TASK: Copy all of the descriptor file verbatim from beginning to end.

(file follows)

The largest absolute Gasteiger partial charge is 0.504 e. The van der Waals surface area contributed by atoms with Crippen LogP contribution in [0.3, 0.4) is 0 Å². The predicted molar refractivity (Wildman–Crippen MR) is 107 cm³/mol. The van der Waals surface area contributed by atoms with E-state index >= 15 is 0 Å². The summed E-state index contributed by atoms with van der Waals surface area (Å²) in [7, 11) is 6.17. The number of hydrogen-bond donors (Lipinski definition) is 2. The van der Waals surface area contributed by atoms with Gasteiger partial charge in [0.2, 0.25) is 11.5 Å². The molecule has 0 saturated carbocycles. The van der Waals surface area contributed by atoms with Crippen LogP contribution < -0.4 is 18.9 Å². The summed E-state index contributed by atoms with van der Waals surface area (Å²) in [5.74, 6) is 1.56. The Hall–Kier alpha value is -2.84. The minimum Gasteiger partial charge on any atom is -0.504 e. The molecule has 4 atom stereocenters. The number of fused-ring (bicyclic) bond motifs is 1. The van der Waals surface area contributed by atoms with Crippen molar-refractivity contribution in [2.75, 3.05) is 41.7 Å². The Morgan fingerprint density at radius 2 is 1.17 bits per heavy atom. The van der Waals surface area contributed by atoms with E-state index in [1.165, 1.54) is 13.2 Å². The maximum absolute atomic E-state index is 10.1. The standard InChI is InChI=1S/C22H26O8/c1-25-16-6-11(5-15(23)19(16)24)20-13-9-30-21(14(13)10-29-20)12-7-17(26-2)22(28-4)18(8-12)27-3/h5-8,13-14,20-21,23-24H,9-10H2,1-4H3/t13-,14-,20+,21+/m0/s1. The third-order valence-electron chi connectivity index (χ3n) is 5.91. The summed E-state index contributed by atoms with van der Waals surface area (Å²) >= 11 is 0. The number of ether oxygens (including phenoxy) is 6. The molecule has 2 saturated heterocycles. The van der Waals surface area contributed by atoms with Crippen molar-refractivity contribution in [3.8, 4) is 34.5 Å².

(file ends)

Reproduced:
The largest absolute Gasteiger partial charge is 0.504 e. The van der Waals surface area contributed by atoms with Crippen LogP contribution in [0.3, 0.4) is 0 Å². The predicted molar refractivity (Wildman–Crippen MR) is 107 cm³/mol. The van der Waals surface area contributed by atoms with E-state index >= 15 is 0 Å². The summed E-state index contributed by atoms with van der Waals surface area (Å²) in [7, 11) is 6.17. The number of hydrogen-bond donors (Lipinski definition) is 2. The van der Waals surface area contributed by atoms with Gasteiger partial charge in [0.2, 0.25) is 11.5 Å². The molecule has 0 saturated carbocycles. The van der Waals surface area contributed by atoms with Crippen LogP contribution < -0.4 is 18.9 Å². The summed E-state index contributed by atoms with van der Waals surface area (Å²) in [5.74, 6) is 1.56. The Hall–Kier alpha value is -2.84. The minimum Gasteiger partial charge on any atom is -0.504 e. The molecule has 4 atom stereocenters. The number of fused-ring (bicyclic) bond motifs is 1. The van der Waals surface area contributed by atoms with Crippen molar-refractivity contribution in [2.75, 3.05) is 41.7 Å². The Morgan fingerprint density at radius 2 is 1.17 bits per heavy atom. The van der Waals surface area contributed by atoms with E-state index in [1.165, 1.54) is 13.2 Å². The maximum absolute atomic E-state index is 10.1. The standard InChI is InChI=1S/C22H26O8/c1-25-16-6-11(5-15(23)19(16)24)20-13-9-30-21(14(13)10-29-20)12-7-17(26-2)22(28-4)18(8-12)27-3/h5-8,13-14,20-21,23-24H,9-10H2,1-4H3/t13-,14-,20+,21+/m0/s1. The third-order valence-electron chi connectivity index (χ3n) is 5.91. The summed E-state index contributed by atoms with van der Waals surface area (Å²) >= 11 is 0. The number of ether oxygens (including phenoxy) is 6. The molecule has 2 saturated heterocycles. The van der Waals surface area contributed by atoms with Crippen molar-refractivity contribution in [3.8, 4) is 34.5 Å².